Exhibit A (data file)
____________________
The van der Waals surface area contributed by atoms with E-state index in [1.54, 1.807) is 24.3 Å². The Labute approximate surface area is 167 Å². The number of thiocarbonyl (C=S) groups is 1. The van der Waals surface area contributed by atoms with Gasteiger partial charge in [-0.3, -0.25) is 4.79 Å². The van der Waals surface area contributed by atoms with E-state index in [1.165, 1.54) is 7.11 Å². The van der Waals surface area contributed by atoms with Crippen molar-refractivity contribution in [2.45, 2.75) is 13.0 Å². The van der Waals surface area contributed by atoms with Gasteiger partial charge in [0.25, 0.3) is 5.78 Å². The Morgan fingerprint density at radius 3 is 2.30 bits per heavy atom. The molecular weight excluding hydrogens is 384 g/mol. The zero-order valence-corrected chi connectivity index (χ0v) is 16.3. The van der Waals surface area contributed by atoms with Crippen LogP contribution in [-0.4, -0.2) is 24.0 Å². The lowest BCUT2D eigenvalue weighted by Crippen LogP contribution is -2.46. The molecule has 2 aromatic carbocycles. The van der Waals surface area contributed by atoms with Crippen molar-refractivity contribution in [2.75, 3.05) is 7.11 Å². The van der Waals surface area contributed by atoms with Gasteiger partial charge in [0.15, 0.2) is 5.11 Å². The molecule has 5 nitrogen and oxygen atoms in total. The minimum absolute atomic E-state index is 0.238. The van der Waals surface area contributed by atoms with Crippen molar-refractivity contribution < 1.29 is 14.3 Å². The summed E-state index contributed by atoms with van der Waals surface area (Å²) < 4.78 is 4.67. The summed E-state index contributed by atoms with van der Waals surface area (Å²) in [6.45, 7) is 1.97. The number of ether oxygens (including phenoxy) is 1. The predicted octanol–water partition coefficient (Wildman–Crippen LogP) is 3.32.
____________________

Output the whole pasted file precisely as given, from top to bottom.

The van der Waals surface area contributed by atoms with E-state index in [1.54, 1.807) is 24.3 Å². The Labute approximate surface area is 167 Å². The number of thiocarbonyl (C=S) groups is 1. The van der Waals surface area contributed by atoms with Gasteiger partial charge in [-0.3, -0.25) is 4.79 Å². The van der Waals surface area contributed by atoms with E-state index in [1.165, 1.54) is 7.11 Å². The van der Waals surface area contributed by atoms with Crippen molar-refractivity contribution in [2.45, 2.75) is 13.0 Å². The van der Waals surface area contributed by atoms with Gasteiger partial charge in [0.25, 0.3) is 5.78 Å². The Morgan fingerprint density at radius 3 is 2.30 bits per heavy atom. The molecular weight excluding hydrogens is 384 g/mol. The zero-order valence-corrected chi connectivity index (χ0v) is 16.3. The van der Waals surface area contributed by atoms with Crippen LogP contribution in [-0.4, -0.2) is 24.0 Å². The lowest BCUT2D eigenvalue weighted by Crippen LogP contribution is -2.46. The molecule has 2 aromatic carbocycles. The van der Waals surface area contributed by atoms with Crippen molar-refractivity contribution in [2.75, 3.05) is 7.11 Å². The van der Waals surface area contributed by atoms with Gasteiger partial charge in [0.15, 0.2) is 5.11 Å². The molecule has 5 nitrogen and oxygen atoms in total. The minimum absolute atomic E-state index is 0.238. The van der Waals surface area contributed by atoms with Crippen molar-refractivity contribution < 1.29 is 14.3 Å². The summed E-state index contributed by atoms with van der Waals surface area (Å²) < 4.78 is 4.67. The summed E-state index contributed by atoms with van der Waals surface area (Å²) in [6.45, 7) is 1.97. The number of ether oxygens (including phenoxy) is 1. The predicted octanol–water partition coefficient (Wildman–Crippen LogP) is 3.32.